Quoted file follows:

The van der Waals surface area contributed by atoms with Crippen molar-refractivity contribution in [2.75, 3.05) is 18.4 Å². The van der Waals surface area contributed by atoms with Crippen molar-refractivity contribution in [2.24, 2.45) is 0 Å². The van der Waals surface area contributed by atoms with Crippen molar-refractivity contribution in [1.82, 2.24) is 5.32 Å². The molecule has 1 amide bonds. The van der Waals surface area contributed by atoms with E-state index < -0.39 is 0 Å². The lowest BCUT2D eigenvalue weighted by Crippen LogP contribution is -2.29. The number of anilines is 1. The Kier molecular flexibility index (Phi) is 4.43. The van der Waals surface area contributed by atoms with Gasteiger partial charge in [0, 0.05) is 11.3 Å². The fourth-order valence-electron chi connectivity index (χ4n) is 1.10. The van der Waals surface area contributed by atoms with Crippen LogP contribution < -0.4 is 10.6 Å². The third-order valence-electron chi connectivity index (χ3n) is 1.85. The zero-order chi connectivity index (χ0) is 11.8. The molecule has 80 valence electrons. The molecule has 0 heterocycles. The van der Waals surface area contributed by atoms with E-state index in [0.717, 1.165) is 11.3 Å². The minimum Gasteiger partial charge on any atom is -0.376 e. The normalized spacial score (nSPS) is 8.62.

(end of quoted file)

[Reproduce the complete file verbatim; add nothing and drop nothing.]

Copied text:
The van der Waals surface area contributed by atoms with Crippen molar-refractivity contribution in [2.75, 3.05) is 18.4 Å². The van der Waals surface area contributed by atoms with Crippen molar-refractivity contribution in [2.24, 2.45) is 0 Å². The van der Waals surface area contributed by atoms with Crippen molar-refractivity contribution in [1.82, 2.24) is 5.32 Å². The molecule has 1 amide bonds. The van der Waals surface area contributed by atoms with E-state index < -0.39 is 0 Å². The lowest BCUT2D eigenvalue weighted by Crippen LogP contribution is -2.29. The number of anilines is 1. The Kier molecular flexibility index (Phi) is 4.43. The van der Waals surface area contributed by atoms with Gasteiger partial charge in [0, 0.05) is 11.3 Å². The fourth-order valence-electron chi connectivity index (χ4n) is 1.10. The van der Waals surface area contributed by atoms with Crippen LogP contribution < -0.4 is 10.6 Å². The third-order valence-electron chi connectivity index (χ3n) is 1.85. The zero-order chi connectivity index (χ0) is 11.8. The molecule has 80 valence electrons. The molecule has 0 heterocycles. The van der Waals surface area contributed by atoms with E-state index in [0.717, 1.165) is 11.3 Å². The minimum Gasteiger partial charge on any atom is -0.376 e. The normalized spacial score (nSPS) is 8.62.